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InterAction Blog

To engage the NGO community in a frank and constructive dialog about today's most pressing global challenges, InterAction hosts an open community blog featuring insights from InterAction staff, members, and other development and aid professionals.

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Combating Illegal Logging: Why the U.S. Should Stand Behind “Lacey”

A recent investigation into whether or not the Gibson Guitar Company illegally imported wood into the U.S. has led some politicos to call the entire “Lacey Act amendments of 2008” into question. This is a mistake, as the law both makes common sense and is in the U.S. national interest.

Reduce, Reuse & Recycle Efforts Recognized In Northern Guatemala

Ever looked at an empty plastic soda bottle as you’re throwing it away and wondered where they all end up? In Guatemala, they may become a sturdy wall in a new school.

Students, teachers and parents in the northern municipality of Raxruhá joined an innovative program that creates “eco-bricks,” in which plastic water and soda bottles are filled with inorganic plastic trash that can be used to create a variety of structures, from trashcans to classrooms.

Keyhole Garden Nurtures Ethiopians And Their Ecosystem

Carrots, beet root, leafy greens and other vegetables will finally be produced up to four times a year in a new environmentally friendly initiative involving raised-bed gardens in Central Ethiopia.

Called a “keyhole garden,” it is a circular raised soil bed about four-feet high and 6.5 feet wide with a small break in its round shape for access (the keyhole) to a composting basket in the center. The garden's circular keyhole shape makes all sections very accessible to tend.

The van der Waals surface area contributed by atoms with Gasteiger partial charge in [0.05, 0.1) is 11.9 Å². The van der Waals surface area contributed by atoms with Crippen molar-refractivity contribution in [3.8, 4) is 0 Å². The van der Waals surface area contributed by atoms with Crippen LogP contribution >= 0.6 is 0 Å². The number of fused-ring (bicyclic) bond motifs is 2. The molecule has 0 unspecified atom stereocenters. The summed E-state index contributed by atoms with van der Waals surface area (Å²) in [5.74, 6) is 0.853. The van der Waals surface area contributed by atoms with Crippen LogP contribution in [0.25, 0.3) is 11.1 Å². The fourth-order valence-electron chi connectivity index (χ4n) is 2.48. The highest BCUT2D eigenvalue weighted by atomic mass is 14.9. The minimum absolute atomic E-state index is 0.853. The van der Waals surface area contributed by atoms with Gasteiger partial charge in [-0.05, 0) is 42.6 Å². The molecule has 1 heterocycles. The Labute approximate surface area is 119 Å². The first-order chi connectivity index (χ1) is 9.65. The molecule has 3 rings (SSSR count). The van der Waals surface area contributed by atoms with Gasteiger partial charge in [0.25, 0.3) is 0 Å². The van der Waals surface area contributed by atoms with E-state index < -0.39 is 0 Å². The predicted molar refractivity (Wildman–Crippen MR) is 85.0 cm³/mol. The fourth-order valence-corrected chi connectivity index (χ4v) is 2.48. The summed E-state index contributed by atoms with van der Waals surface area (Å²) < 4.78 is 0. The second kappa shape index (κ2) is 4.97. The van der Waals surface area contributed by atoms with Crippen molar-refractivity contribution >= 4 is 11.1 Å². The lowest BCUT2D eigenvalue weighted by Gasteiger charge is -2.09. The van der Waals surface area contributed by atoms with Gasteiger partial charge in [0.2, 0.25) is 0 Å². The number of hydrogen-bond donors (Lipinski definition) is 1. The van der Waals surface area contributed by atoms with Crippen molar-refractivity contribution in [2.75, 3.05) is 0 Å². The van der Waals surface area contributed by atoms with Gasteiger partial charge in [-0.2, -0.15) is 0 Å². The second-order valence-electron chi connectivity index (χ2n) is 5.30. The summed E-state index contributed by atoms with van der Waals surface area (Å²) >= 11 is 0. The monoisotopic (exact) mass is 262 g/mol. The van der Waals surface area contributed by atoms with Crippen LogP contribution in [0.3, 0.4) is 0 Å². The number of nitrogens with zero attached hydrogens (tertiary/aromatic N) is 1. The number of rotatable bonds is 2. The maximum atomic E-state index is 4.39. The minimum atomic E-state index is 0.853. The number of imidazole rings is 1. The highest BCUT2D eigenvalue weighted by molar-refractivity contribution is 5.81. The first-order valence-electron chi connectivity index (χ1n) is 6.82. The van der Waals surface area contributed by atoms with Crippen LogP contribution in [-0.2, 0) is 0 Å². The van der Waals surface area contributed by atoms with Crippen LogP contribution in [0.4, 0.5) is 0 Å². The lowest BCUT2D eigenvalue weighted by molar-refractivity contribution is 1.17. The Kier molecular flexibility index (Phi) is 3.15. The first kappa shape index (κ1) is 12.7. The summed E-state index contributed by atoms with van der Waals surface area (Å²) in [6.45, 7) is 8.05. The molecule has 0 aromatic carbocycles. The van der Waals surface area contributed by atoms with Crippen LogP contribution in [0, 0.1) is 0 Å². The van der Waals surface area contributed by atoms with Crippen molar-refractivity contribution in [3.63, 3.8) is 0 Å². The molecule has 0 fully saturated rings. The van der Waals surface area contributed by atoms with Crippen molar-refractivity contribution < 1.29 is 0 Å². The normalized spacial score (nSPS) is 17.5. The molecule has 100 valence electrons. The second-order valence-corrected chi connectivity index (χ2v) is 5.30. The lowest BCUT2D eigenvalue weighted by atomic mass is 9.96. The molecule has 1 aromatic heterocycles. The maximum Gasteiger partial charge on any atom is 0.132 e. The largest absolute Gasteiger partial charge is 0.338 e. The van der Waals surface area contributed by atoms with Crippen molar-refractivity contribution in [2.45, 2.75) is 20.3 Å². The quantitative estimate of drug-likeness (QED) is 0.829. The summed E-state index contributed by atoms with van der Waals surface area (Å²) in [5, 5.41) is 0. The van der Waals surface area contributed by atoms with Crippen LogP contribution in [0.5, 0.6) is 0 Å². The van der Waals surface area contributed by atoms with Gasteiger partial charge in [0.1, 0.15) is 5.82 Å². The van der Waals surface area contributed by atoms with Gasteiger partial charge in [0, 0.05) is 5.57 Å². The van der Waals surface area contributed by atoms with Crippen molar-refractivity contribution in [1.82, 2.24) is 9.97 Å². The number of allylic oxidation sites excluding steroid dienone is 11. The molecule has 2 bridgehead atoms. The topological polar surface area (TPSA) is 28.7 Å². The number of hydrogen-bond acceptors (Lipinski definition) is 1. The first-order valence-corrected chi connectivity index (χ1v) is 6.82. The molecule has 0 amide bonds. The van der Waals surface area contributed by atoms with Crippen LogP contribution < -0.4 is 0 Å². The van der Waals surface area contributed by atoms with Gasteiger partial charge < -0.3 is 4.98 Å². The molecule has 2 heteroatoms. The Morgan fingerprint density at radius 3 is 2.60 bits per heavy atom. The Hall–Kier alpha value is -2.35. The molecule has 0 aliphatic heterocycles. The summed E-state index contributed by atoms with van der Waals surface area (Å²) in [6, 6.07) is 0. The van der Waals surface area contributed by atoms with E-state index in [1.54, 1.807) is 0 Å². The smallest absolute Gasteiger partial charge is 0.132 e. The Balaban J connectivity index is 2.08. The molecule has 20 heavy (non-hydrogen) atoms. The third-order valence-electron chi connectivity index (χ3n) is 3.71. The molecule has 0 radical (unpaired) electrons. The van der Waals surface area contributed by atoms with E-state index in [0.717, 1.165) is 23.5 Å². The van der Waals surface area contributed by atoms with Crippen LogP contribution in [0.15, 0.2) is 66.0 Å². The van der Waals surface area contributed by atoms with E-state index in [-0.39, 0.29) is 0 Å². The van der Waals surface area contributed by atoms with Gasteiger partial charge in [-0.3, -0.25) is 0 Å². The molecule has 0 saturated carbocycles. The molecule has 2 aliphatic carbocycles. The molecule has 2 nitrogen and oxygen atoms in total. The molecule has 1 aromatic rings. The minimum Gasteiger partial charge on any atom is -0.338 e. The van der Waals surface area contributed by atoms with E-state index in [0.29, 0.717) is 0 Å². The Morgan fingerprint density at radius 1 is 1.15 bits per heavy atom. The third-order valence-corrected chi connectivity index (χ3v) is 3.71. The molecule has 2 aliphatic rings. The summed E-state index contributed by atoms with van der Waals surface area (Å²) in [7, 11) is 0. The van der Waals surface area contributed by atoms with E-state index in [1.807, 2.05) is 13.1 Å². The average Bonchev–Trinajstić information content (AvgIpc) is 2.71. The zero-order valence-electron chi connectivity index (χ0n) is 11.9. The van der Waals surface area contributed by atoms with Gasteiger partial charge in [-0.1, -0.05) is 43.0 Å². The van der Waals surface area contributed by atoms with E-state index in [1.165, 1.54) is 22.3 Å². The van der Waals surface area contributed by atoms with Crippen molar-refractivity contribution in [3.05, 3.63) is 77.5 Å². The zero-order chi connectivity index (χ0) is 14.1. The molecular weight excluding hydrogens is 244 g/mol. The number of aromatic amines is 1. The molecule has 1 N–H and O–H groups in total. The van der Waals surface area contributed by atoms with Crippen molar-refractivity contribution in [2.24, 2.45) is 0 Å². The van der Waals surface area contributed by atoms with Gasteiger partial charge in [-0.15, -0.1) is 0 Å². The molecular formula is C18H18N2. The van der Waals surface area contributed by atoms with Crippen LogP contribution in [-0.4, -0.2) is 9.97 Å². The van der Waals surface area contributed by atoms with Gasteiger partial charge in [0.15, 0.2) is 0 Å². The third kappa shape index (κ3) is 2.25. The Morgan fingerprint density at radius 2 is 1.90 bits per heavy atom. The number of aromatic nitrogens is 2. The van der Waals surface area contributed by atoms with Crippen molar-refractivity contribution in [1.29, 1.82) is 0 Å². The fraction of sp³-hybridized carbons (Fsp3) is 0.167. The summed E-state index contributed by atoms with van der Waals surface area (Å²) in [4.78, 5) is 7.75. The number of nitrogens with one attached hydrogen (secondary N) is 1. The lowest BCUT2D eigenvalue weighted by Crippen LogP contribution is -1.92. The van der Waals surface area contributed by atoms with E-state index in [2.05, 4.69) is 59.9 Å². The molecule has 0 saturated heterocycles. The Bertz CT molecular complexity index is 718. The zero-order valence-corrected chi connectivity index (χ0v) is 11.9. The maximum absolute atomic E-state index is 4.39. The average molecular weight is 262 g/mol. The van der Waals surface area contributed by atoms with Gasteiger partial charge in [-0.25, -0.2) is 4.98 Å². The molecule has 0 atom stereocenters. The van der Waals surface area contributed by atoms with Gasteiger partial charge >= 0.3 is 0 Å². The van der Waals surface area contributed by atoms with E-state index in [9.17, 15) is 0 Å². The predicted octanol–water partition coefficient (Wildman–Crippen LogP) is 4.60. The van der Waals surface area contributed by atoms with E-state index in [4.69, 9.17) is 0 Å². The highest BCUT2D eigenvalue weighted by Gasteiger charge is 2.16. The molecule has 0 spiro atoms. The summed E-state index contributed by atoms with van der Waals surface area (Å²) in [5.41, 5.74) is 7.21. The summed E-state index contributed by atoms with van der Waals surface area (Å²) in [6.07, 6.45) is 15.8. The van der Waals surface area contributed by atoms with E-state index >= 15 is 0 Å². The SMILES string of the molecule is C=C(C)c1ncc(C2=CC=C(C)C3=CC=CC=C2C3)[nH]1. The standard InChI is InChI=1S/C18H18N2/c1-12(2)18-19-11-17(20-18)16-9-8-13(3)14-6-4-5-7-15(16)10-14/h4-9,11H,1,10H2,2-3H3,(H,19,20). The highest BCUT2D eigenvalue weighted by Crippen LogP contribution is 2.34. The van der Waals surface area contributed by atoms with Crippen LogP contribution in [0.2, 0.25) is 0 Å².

Both Potato-Soy Mix, Corn-Soy Blend Can Meet Food Aid Needs, Study Says

Providing malnourished children with a potato-soy mix ration rather than the traditional corn-soy blend achieved similar health results, according to a study published in the African Journal of Food, Agriculture, Nutrition and Development.

Are Aid Organizations Upholding The Humanitarian Imperative?

Talking about sex is hard. Talking about staff misconduct—like trading sex for aid—can be like walking through a legal, financial, cultural, reputational and moral minefield. But talking about the rights, dignity and safety of disaster- and conflict-affected people resonates with almost every humanitarian and development aid worker I've met. And if that doesn't open the door for a thoughtful discussion on a sensitive topic, framing it around the organizational risk associated with a lack of prevention and response systems should ring an alarm bell (CEOs, I'm looking at you!). 

Scaling Up Solutions That Work

Throughout the world countries are working to improve education, and perhaps one of the most frequently overlooked solutions is deworming. Dr. Don Bundy of the World Bank recently referred to deworming as the “magic bullet” to achieving educational and social benefits. More than 600 million school-aged children are infected with intestinal worms or STH (soil transmitted helminthes). These worms eat up the nutrients a child takes in, leaving her lethargic, and in most cases, leading to anemia and stunted growth.

ReSurge Remembers September 11, 2001

On September 11, 2001, ReSurge International (formerly Interplast) had U.S. medical volunteers teaching and providing surgeries in Nepal, Peru and Brazil.  While families of the volunteers asked that they return home immediately after the attacks, that was not an option, as planes were not flying.  More importantly, the medical volunteers wanted to stay overseas and complete the work they were doing.  For some, giving back by building surgical capacity and healing children was the best way to deal with their sorrow and anguish. 

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